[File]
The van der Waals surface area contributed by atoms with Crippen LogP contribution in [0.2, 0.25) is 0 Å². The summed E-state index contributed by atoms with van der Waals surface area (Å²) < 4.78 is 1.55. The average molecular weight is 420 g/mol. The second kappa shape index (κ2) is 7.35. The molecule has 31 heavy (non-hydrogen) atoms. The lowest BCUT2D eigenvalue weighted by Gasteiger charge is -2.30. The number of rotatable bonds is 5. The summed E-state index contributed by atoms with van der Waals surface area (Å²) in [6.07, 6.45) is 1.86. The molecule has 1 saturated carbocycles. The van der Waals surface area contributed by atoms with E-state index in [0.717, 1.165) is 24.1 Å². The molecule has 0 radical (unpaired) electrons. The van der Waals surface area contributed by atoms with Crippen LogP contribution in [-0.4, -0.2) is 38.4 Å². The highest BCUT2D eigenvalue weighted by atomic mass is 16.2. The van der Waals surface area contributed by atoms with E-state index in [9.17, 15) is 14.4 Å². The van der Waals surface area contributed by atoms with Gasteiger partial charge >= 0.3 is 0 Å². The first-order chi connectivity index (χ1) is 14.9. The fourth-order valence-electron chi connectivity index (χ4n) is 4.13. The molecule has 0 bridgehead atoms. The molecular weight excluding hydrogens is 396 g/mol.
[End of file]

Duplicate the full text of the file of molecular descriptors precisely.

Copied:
The van der Waals surface area contributed by atoms with Crippen LogP contribution in [0.2, 0.25) is 0 Å². The summed E-state index contributed by atoms with van der Waals surface area (Å²) < 4.78 is 1.55. The average molecular weight is 420 g/mol. The second kappa shape index (κ2) is 7.35. The molecule has 31 heavy (non-hydrogen) atoms. The lowest BCUT2D eigenvalue weighted by Gasteiger charge is -2.30. The number of rotatable bonds is 5. The summed E-state index contributed by atoms with van der Waals surface area (Å²) in [6.07, 6.45) is 1.86. The molecule has 1 saturated carbocycles. The van der Waals surface area contributed by atoms with E-state index in [0.717, 1.165) is 24.1 Å². The molecule has 0 radical (unpaired) electrons. The van der Waals surface area contributed by atoms with Crippen LogP contribution in [-0.4, -0.2) is 38.4 Å². The highest BCUT2D eigenvalue weighted by atomic mass is 16.2. The van der Waals surface area contributed by atoms with E-state index in [9.17, 15) is 14.4 Å². The van der Waals surface area contributed by atoms with Gasteiger partial charge >= 0.3 is 0 Å². The first-order chi connectivity index (χ1) is 14.9. The fourth-order valence-electron chi connectivity index (χ4n) is 4.13. The molecule has 0 bridgehead atoms. The molecular weight excluding hydrogens is 396 g/mol.